• As D/A converter 810 performs the interleaving operation, and hopping complex filter 808 is included, the conversion rate of D/A converter 810 can be reduced. Therefore, power consumption and circuit area of D/A converter 810 can be reduced.
  • Fifth Exemplary Embodiment
  • FIG. 17 is a block diagram showing a configuration of a UWB wireless communication apparatus of a fifth exemplary embodiment. As in the first to third exemplary embodiments, the fifth exemplary embodiment is an example of a receiver that receives a UWB signal.
  • As shown in FIG. 17, the receiver of the fifth exemplary embodiment comprises reception antenna 101, low noise amplifier (LNA) 102, first down converter 103, first local generator 104, hopping complex filter 108, and baseband processing circuit 114 shown in the first exemplary embodiment as well as selection filter 1101, variable gain amplifier 1102, and A/D converter 1103.
  • In the configuration of the receiver of the fifth exemplary embodiment, selection filter 1101 that can change the filter wave characteristics is connected to the latter stage of hopping complex filter 108, in place of the second down converter shown in the first exemplary embodiment. The configurations of reception antenna 101, low noise amplifier (LNA) 102, first down converter 103, first local generator 104, hopping complex filter 108, and baseband processing circuit 114 are the same as in the receiver shown in the first exemplary embodiment. Therefore, the description will not be repeated.
  • Upon the reception of symbol f1 and symbol f3, selection filter 1101 operates as a bandpass filter that passes the frequency of, for example, 264 to 792 MHz and that attenuates other frequencies.
  • Meanwhile, upon the reception of symbol f2, selection filter 1101 operates as a low-pass filter that passes the frequency of, for example, up to around 264 MHz and that attenuates other frequencies. Similar to hopping complex filter 108, the filter wave characteristics of selection filter 1101 are quickly switched in accordance with, for example, a control signal from baseband processing circuit 114, thus, in accordance with the hopping operation of the UWB signal.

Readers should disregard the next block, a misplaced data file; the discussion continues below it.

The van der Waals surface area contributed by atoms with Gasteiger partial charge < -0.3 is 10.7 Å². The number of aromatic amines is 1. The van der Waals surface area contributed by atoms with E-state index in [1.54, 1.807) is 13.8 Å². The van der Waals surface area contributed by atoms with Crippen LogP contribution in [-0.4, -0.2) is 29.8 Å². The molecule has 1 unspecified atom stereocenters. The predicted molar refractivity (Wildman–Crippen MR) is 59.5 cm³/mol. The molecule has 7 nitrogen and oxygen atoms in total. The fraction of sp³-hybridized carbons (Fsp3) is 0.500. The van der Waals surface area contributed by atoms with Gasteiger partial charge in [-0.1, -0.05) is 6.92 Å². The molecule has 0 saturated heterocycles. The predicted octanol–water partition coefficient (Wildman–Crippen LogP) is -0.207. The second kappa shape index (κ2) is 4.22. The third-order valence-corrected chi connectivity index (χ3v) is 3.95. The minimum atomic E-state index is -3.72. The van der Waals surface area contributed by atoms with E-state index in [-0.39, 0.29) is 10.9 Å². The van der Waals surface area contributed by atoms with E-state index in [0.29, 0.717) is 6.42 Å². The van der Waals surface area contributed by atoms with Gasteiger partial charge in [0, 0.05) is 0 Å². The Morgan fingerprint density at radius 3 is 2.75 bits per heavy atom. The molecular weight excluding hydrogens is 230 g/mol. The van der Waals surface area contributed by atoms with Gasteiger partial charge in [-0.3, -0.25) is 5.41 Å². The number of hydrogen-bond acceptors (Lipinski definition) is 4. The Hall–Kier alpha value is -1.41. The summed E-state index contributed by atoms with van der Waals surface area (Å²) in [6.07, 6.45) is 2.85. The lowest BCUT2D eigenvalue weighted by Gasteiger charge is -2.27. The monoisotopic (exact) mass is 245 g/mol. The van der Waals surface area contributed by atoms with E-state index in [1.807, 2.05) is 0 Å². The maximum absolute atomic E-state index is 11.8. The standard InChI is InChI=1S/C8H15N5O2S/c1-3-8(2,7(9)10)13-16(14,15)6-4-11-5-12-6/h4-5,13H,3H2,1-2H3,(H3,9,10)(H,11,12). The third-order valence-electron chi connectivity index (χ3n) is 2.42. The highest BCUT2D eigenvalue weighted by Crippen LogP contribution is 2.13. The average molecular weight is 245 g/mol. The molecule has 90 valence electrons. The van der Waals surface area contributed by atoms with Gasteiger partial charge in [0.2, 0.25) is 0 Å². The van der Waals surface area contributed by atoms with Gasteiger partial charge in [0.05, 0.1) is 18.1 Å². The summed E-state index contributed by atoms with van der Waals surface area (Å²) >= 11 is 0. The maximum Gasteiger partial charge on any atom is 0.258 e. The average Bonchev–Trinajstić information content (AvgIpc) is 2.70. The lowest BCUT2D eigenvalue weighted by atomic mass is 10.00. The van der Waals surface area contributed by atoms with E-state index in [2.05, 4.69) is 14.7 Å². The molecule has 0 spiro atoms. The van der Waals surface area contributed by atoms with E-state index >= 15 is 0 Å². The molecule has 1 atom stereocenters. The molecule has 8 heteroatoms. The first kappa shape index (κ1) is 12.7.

• As in the second exemplary embodiment, variable gain amplifier 1102 amplifies the frequency signal of, for example, up to about 792 MHz in which symbol f1 to symbol f3 pass through.
  • Although A/D converter 1103 of the exemplary embodiment applies A/D conversion to frequency signals of, for example, up to 792 MHz as in variable gain amplifier 1102, the conversion rate is set to, for example, 528 Msps. Therefore, the Nyquist frequency is set to 264 MHz.
  • Although this is usually a band necessary to convert only symbol f2 around DC, under sampling is applied to symbol f1 and symbol f3 with this conversion rate in the exemplary embodiment.
  • The exemplary embodiment operates as in the first exemplary embodiment up to hopping complex filter 108.